Columnist chided for tirade on an unnamed coach

Mr. Me, Me Me -- columnist Steve Smith has struck a new low. He

writes an entire column about why his child did not get on a team

("Coach's decision inspires a bending of the rules," Saturday). Smith

does not back up his accusation with fact; an "anonymous person"

confided that the coach did not select Smith's child because the

coach did not like one of Smith's columns. Isn't that unsubstantiated

gossip? Smith is basing his entire tirade against the coach by a

person who does not want their name mentioned.

Smith often congratulates himself in his column on what a fine

father he is. Well, in this column, he blew it. He did no favors to

his child. Can you imagine the anxiety and dread any educator or

coach is going to have when dealing with his child. If Smith's child

is not chosen, or there is a disagreement, the threat of a column

being written about them looms. It would have been much better for

his child if Smith had made his dispute with the coach a private

matter.

It appears Smith has a problem with conflict. He does not let go

of it easily. He had a conflict with former school board member Jim

Ferryman over three years ago and still writes about it in his

column; in fact, somehow he brings up Ferryman in his tirade against

the coach. Let Ferryman go, and get on with your life.

Once I wrote a rebuttal letter to Mr. Smith's column when he

stated that bullying and teasing were OK, that it helped build

resilience in kids. He seemed very angry in the column in response to

my letter. He was upset that I said "shame on you, Mr. Smith," yet he

uses those same words against the coach that did not pick his kid on

the team.

You may have a legitimate issue about your child being excluded.

It is very difficult as a parent to stand by and see your child

hurting. But in this case, Smith stepped over the bounds of

journalistic professionalism. You used your column to avenge your

child, and in doing so, you lost sight of your ethics.

CYNDIE BORCOMAN

Newport Beach

What would Saturday be like without Steve Smith inventing a topic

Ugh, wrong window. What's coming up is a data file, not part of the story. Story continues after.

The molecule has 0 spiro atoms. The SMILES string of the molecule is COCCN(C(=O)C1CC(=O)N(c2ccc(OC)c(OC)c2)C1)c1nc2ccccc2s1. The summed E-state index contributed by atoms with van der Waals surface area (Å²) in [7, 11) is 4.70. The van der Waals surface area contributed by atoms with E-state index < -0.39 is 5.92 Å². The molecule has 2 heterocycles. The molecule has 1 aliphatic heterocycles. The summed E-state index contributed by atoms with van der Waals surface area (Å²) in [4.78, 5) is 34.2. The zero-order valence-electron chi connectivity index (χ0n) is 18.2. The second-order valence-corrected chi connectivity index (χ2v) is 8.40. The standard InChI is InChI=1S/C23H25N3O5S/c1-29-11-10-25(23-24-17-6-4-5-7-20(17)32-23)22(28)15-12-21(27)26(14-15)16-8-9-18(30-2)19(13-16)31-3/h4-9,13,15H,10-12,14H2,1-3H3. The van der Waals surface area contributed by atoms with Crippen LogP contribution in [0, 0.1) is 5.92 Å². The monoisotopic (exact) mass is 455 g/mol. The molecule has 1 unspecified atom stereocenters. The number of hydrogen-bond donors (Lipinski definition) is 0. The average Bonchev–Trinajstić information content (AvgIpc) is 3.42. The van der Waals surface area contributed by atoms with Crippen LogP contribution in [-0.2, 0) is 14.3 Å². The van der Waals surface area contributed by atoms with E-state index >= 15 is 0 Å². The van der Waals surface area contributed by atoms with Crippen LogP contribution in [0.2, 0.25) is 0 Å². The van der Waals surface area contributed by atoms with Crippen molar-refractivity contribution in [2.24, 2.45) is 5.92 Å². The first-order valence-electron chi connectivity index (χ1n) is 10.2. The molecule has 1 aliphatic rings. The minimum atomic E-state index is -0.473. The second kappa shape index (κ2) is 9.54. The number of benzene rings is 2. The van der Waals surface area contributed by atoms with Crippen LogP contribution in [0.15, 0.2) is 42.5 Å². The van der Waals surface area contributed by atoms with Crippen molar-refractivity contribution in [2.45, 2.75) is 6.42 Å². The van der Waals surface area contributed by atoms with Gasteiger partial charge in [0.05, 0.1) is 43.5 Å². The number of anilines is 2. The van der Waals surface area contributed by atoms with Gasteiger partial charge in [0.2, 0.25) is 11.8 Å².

for his column that provides him a forum for publicizing what a

splendid human being he is? He has, he would have us believe, never,

that's never folks, called anyone a name. He has never, that's never

folks, complained about a situation without offering a solution. Honk

if you wish you were that pure. Since, I assume, newspaper columnists

need credibility, you'd think he'd at least use the phrase "seldom if

ever," instead of "never."

Recently, he would have us believe, he came dreadfully close to

having a bad day, in which he actually failed to live up to the

stringent demands of his moral code. (Horrors.) Breathe easy folks;

he didn't crack; he only "bent" one of his rules. Come on!

He has this self-serving theory that when someone can't argue the

facts, his facts, by the way, they call him "names." Where are the

facts in the incident he's writing about? His own words are that it

"apparently" happened. And then later, he was "told" that it

happened. And later still, "if" it happened.

In my own experience, being called names has led to some rewarding

moments of personal growth. Tired of being called a drunk, I entered

rehab some 30 years ago. Stung by being labeled aloof, arrogant and

grandiose, I studied those words and the attitude and behavior that

led to their usage and found them to be painfully fitting. Go to the

dictionary, Steve Smith; look up the word "pompous" or the label

"illusions of moral superiority" and see whose picture is beside it.

GARY DRIES

Costa Mesa

I think that your Saturday feature "In Theory" is just excellent.

I look forward to that every week and have saved many of the

responses from many of the various religious leaders. They're just

excellent.

And the second thing I wanted to comment on is Steve Smith's

column Saturday about the coach. I have no agenda, but I do feel that

that was one of the most self-righteous columns I've ever read. And

certainly he brought up old grudges, and I think it was a very

unnecessary and unfair column to write.

I have no idea who the coach was, or anything about this, but it

just left a bad taste in my mouth.

NANCY BURGESS

Costa Mesa

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